For Astier Such, there is a current need for technical assistance, as this is key for MFIs to function. AFD has been providing technical assistance in several aspects. A key aspect is to support the design and creation of the housing finance product, there are several types of constructions and MFIs have to build products that are adapted in terms of disbursements but also in terms of the maturity of the clients. Another key aspect is on the beneficiary side, where they have been training clients on how to budget. Astier Such noted that a great example of AFD’s technical assistance has been the linking of MFIs with housing providers to support green housing. There is a large need for how to design an affordable green offering. With respect to the need for information, she clarified that the AFD has been trying to provide data and indicators to show that housing finance can be interesting for MFIs. The AFD has been working with the Centre for Affordable Housing Finance (CAHF) in Africa to understand the market and bring relevant indicators such as cement costs, price of the cheapest house, interest rates and more. Today they count with a dashboard of about 80 indicators. This is a great example, as it helps investors to take decisions.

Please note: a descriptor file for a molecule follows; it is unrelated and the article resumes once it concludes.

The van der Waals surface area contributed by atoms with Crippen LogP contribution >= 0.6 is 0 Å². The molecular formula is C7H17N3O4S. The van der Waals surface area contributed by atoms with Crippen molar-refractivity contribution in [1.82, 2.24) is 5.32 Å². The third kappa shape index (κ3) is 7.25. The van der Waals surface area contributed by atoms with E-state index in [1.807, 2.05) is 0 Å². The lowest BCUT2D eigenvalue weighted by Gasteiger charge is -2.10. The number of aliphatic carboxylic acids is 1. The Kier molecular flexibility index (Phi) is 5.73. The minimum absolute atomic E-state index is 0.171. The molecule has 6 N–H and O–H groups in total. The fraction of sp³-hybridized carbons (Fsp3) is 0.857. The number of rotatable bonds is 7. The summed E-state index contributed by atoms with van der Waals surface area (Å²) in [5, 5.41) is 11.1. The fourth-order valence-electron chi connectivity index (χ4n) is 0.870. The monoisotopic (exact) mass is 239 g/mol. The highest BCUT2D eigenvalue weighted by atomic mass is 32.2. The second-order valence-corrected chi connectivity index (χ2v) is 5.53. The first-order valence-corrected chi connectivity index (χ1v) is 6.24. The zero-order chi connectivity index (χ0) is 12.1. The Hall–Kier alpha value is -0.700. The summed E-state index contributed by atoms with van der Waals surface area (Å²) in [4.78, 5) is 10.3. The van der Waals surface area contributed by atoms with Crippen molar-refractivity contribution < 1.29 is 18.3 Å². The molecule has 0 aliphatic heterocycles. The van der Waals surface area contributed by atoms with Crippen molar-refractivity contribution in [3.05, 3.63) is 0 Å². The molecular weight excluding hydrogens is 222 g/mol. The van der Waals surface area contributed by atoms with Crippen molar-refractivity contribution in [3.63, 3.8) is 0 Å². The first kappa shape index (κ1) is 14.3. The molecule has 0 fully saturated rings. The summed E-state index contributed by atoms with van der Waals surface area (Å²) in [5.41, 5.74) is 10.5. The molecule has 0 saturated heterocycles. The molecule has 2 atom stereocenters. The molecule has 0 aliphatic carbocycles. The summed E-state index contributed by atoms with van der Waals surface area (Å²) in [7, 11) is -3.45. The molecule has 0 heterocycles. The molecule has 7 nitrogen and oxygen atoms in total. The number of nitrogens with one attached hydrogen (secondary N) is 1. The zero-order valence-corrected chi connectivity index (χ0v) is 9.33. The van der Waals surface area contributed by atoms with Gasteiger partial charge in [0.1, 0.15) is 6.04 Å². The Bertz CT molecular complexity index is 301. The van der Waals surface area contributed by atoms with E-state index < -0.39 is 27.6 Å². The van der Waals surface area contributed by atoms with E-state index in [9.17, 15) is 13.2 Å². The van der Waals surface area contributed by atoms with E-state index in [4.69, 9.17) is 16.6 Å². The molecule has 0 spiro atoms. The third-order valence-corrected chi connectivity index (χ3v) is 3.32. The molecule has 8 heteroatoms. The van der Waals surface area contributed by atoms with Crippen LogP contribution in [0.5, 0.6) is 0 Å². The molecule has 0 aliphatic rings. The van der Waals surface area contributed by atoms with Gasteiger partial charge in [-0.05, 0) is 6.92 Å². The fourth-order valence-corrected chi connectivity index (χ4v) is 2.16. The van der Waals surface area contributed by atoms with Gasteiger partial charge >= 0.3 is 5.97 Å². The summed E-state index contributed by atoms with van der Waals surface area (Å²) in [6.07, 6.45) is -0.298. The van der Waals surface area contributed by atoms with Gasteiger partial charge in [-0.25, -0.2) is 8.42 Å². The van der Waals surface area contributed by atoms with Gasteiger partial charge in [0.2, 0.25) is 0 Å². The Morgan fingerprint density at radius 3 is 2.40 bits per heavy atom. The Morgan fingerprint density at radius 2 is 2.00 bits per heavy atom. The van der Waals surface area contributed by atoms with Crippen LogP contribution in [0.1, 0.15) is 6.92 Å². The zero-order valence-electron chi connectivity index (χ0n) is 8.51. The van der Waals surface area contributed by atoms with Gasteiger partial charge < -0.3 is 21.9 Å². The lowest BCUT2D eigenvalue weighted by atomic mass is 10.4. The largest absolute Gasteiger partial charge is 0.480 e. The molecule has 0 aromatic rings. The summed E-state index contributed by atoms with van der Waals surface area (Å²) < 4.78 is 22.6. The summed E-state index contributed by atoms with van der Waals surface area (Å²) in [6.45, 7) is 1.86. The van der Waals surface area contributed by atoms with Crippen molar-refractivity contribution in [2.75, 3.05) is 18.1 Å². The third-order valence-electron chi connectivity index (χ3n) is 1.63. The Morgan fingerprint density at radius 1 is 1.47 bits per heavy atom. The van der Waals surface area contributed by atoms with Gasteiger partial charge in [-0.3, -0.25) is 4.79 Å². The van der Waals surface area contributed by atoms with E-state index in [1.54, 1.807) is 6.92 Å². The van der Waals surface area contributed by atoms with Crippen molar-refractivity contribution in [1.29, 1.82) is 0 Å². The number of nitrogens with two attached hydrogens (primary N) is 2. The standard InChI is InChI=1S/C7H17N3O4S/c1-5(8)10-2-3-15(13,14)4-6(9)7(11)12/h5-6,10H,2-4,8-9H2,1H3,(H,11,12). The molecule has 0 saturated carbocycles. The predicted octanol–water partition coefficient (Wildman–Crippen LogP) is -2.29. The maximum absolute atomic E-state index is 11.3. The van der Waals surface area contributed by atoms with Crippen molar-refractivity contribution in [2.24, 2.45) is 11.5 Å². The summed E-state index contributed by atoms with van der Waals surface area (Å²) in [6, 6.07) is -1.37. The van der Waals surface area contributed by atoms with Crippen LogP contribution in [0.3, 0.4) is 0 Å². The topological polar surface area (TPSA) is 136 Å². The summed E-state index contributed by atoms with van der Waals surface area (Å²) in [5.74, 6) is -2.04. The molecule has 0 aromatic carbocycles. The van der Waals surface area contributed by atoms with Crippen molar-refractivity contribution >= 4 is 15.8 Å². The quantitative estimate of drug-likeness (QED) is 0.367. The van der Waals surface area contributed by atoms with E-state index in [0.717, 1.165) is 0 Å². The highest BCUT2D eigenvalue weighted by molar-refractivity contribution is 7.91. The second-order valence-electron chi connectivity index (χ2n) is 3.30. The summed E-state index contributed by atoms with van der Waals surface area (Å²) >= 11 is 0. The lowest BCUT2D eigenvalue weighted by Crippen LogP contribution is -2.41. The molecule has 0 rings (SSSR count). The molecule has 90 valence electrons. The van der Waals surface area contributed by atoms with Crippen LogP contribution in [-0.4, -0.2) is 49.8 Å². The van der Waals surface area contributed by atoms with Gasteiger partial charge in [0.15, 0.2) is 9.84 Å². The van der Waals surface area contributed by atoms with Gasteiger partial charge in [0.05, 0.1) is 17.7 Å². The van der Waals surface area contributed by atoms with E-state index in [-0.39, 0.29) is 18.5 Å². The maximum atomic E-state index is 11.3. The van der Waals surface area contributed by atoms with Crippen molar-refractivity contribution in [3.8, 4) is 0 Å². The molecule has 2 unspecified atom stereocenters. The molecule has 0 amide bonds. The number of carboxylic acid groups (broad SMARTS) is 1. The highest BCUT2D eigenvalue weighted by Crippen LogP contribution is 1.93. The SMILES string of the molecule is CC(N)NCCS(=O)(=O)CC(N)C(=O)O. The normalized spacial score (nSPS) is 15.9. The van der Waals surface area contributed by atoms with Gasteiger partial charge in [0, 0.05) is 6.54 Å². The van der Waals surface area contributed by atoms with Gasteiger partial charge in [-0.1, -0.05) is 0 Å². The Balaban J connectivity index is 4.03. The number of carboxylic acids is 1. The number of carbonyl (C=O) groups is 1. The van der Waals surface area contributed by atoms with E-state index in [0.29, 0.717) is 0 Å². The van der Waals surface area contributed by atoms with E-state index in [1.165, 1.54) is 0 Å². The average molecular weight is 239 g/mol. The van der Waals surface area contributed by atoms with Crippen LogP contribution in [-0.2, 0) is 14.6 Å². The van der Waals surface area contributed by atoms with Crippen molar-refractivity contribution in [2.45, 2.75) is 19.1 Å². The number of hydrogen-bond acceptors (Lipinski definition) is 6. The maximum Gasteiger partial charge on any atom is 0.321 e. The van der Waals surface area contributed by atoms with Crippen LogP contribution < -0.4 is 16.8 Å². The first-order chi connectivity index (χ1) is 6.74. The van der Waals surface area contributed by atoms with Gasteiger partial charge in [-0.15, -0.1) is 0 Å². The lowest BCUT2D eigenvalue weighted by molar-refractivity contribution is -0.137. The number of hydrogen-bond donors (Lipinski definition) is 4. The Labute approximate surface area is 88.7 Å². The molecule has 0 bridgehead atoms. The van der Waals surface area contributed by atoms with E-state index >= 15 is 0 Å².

After the reflections of Rojas and Astier Such, Burand proceeded to ask Britt GWINNER, former member of the International Finance Corporation (IFC), what it would take to make the sector bigger. Gwinner began by mentioning that, in order to scale up, both technical assistance and a good flow of information are required. Investors need to clearly understand the cash flows of the underlying loans, but also the social impact of their investments. The likelihood that borrowers will repay their loans is key from an investor's perspective. Well-informed institutions that understand the economics of the households they are lending to is fundamental in making appropriate loans that will be repaid in the future. This requires data, technical assistance for product design and an investor base already interested in the sector. Scaling up also requires moving from an NGO approach to a business approach which addresses the impact of these investments.